Wednesday, October 03, 2012

A red cut up

since their wings have got rusted,

my kids all need brand new shoes
put them on and your dream'll come true

Open up and start revealing:
She gets tired of the lust.
"Sentimental Gentlemen are not afraid,"
I said.

Our love got fractured in the echo and sway
but it's so hard to refuse,
to show you when.
the best I'll ever be, 
All I can do, I've done,
Don't expect too much from me.

So I called on my father,
Almighty father. 
He said,
"You, my friend, need not be kneeling.
Is just like you: A human being."

I was wrong.
"I'm so happy, I could die."

(oh I'm so sad)

Just one thing makes me forget.
I am you, you're my best friend.
It's up to you:
Show me your soul,
Don't let me be alone.

the angels wanna wear my red shoes
you know, 

just take off my red shoes  


Reading the Signs said...

t's written in the scriptures
It's written there in blood
I even heard the angels declare it from above
There ain't no cure,
There ain't no cure,
There ain't no cure for love

I thought I'd let Leonard speak for me, hope you don't mind.

You know the origin of the word 'silly' is selig?

You earned that hemp tea, I reckon.

Anna MR said...

As if I could ever mind Lenny speaking – even though I don't want him butting in all the time, you know, not allowing you to get a word in edgeways. The space-consuming poet dude that he is. (You know, somebody apparently nicknamed him "The Wildebeeste of Love". I happen to think that's brilliant.)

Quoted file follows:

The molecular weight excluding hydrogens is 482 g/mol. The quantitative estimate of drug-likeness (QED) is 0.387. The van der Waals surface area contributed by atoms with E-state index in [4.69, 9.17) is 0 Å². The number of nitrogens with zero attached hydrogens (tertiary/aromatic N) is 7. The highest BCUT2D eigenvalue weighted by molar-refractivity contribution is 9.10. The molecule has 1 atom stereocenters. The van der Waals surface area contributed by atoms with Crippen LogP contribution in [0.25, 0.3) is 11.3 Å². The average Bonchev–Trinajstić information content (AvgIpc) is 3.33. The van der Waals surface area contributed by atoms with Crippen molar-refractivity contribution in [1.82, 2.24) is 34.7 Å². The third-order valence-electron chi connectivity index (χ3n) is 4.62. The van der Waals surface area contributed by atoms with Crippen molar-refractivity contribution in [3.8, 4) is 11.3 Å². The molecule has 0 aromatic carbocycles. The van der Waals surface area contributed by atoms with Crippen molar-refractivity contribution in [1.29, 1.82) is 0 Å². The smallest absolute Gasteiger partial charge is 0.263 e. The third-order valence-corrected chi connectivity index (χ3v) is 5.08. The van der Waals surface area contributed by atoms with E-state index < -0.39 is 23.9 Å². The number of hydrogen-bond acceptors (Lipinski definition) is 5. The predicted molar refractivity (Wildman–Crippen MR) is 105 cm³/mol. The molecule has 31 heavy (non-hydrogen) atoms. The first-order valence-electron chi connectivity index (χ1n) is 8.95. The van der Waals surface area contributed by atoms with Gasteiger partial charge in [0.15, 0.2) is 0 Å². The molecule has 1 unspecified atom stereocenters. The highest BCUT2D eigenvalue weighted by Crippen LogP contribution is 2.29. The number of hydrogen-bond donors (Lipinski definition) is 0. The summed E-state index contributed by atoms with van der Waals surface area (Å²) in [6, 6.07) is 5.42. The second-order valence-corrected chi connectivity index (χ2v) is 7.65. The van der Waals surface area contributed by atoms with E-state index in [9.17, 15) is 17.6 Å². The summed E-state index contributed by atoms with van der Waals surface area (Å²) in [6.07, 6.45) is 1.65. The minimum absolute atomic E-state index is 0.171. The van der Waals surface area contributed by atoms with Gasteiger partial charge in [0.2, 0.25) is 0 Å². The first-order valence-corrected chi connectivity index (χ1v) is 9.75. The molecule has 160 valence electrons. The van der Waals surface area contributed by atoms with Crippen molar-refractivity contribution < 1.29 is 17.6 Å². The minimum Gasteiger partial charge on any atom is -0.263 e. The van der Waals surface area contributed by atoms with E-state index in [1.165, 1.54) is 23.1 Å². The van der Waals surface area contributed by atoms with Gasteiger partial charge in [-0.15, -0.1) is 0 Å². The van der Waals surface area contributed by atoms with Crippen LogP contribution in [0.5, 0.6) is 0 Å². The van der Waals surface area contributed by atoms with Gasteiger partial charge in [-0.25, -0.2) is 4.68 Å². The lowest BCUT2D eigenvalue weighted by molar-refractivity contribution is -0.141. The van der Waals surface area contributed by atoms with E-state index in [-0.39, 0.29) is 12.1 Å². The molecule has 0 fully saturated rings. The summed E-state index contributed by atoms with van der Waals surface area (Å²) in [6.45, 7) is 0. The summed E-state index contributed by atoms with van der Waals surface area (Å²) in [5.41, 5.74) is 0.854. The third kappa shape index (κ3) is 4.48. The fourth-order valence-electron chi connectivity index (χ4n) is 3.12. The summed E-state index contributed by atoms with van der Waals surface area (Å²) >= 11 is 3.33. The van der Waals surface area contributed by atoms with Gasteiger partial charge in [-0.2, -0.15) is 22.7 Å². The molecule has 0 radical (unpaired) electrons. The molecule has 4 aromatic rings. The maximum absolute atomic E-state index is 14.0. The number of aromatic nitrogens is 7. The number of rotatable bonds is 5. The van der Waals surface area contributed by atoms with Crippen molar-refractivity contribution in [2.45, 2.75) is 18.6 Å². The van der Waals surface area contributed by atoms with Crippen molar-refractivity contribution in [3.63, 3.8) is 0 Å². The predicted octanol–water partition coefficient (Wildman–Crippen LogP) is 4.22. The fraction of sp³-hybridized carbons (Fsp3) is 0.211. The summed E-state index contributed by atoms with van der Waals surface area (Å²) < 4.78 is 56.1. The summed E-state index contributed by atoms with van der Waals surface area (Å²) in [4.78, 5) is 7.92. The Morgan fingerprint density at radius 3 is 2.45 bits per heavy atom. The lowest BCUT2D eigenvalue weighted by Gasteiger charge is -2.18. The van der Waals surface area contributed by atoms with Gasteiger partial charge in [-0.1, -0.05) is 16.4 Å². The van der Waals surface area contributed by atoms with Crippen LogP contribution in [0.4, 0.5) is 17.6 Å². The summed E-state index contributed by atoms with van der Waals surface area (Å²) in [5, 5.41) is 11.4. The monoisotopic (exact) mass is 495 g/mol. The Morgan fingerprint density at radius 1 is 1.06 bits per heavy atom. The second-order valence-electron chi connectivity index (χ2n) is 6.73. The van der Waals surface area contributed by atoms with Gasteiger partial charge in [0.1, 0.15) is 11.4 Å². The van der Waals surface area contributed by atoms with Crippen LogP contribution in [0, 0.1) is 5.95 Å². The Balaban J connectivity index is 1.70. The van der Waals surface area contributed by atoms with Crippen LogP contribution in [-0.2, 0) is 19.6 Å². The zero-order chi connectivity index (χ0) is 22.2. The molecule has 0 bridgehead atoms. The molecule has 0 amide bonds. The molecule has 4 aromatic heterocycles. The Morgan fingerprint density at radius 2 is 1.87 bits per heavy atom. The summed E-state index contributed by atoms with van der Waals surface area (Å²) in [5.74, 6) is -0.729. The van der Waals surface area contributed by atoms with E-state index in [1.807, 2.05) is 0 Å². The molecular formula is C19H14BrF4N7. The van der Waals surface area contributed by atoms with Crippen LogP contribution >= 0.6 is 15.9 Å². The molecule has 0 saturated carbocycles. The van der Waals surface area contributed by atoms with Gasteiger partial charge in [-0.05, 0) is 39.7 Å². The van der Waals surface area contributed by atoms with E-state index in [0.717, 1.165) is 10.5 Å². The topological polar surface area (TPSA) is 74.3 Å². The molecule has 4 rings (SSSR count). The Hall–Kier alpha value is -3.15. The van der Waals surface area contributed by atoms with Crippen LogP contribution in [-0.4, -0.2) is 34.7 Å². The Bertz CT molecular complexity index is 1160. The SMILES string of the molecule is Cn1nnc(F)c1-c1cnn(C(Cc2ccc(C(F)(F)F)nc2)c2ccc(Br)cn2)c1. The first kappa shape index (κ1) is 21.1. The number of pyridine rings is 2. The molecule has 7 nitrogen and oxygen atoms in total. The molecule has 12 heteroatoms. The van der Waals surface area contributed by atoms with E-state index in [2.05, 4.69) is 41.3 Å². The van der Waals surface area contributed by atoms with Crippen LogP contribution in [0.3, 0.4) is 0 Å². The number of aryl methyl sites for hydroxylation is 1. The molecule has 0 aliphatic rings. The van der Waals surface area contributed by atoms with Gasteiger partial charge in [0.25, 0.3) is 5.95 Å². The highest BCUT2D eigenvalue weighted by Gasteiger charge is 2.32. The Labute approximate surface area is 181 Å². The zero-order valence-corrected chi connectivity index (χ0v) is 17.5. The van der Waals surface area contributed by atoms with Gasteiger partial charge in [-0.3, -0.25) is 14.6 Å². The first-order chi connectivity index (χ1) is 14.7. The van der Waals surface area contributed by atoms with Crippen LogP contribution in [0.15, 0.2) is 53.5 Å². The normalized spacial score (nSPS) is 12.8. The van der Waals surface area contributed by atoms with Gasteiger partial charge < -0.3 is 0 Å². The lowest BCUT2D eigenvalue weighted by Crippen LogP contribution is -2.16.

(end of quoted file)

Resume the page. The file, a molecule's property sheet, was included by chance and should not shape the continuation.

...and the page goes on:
Hemp tea is made and – moment – I am sipping it as we speak. I didn't know that about "silly", no – but now that we both know, perhaps we should take selig into our daily parlance. Did you, on the other hand, know that kiva, the Finnish equivalent to "nice" (well, close enough – it's sort of lighter than "good", and not absolutely dictionary Finnish, but very, very, very much used a word), dates back to the late 18-early 1900s. when the Jewish merchants in Helsinki couldn't pronounce hyvä – which is Finnish for "good"? And, to make matters even more complicated, we [Finns] also use the word kaveri – which roughly translates as friend, "mate" – which is awfully, awfully close to the Hebrew word chaverim (friends, if I'm not completely wrong – and I'm not). I would say they're suspiciously close, wouldn't you?

A cut up red, a red cut up, cut up a red, up a red cut… the possibilities are, if not endless, then more numerous than one woulda thought.

Hemp tea. Shut me face.